Velvet Underground reunites -- to talk
By Robert Gibbons
NEW YORK (Reuters) - Rock band Velvet Underground was celebrated for its legendary influence in fusing art and music in New York of the 1960s with a rare public reunion of three of the surviving members at the New York Public Library.
The program "The Art and Soul of The Velvet Underground" on Tuesday night brought together Lou Reed, Maureen Tucker and Doug Yule to talk about the band's enduring legacy and its association with late pop artist Andy Warhol.
The band has long been recognized as a major musical influence on punk and art rock, as reflected in a quote often attributed to Brian Eno that, "The first Velvet Underground album only sold 10,000 copies, but everyone who bought it formed a band."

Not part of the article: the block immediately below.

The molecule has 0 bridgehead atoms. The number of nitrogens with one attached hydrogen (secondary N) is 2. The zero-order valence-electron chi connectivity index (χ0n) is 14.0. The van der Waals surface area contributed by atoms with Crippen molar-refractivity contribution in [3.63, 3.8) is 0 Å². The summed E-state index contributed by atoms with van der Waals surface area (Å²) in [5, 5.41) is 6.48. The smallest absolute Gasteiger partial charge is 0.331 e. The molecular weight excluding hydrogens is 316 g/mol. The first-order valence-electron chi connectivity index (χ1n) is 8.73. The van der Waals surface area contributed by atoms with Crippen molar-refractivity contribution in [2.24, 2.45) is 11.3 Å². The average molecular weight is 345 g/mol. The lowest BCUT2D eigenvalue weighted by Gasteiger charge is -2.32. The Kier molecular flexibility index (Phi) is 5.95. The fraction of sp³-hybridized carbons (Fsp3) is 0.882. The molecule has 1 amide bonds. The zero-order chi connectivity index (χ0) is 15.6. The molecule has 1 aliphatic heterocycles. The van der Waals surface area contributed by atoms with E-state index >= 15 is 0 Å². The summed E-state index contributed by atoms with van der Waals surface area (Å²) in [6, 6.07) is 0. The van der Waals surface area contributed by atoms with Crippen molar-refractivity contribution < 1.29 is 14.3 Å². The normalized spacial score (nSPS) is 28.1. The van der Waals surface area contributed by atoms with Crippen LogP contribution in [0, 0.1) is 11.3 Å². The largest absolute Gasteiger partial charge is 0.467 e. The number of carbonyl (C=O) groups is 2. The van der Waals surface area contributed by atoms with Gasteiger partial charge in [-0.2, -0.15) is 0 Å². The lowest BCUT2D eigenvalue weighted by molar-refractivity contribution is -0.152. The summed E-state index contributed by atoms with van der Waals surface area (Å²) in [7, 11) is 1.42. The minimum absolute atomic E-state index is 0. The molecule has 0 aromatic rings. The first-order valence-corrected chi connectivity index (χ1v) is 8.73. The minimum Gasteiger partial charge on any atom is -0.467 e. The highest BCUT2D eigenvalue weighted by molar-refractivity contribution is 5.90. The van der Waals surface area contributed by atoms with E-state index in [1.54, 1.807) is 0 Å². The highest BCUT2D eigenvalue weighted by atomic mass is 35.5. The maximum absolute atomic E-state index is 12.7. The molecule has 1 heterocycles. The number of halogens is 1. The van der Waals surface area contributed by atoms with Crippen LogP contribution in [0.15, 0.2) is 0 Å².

Authenticity in their music was the band's ultimate goal, Reed said. "The band had a $10 fine if you played a blues lick, because it wasn't legit," he told the sold-out audience.
Yule, who replaced original Velvet Underground member John Cale in 1968, was a contributor along with Reed and Tucker to the recently published book "The Velvet Underground: New York Art," a compilation of art, photographs and memorabilia from the band's singular experience between 1965 and 1970.
Cale, who played bass and viola, was not present.
Guitarist Sterling Morrison, who knew Reed at Syracuse University and joined with him and Cale when Velvet Underground was forming, died of non-Hodgkin's lymphoma in 1995.
His widow, Martha, and son Thomas were in the audience, and she told Reuters that material from Morrison's own memorabilia collection was not included in the book. Continued...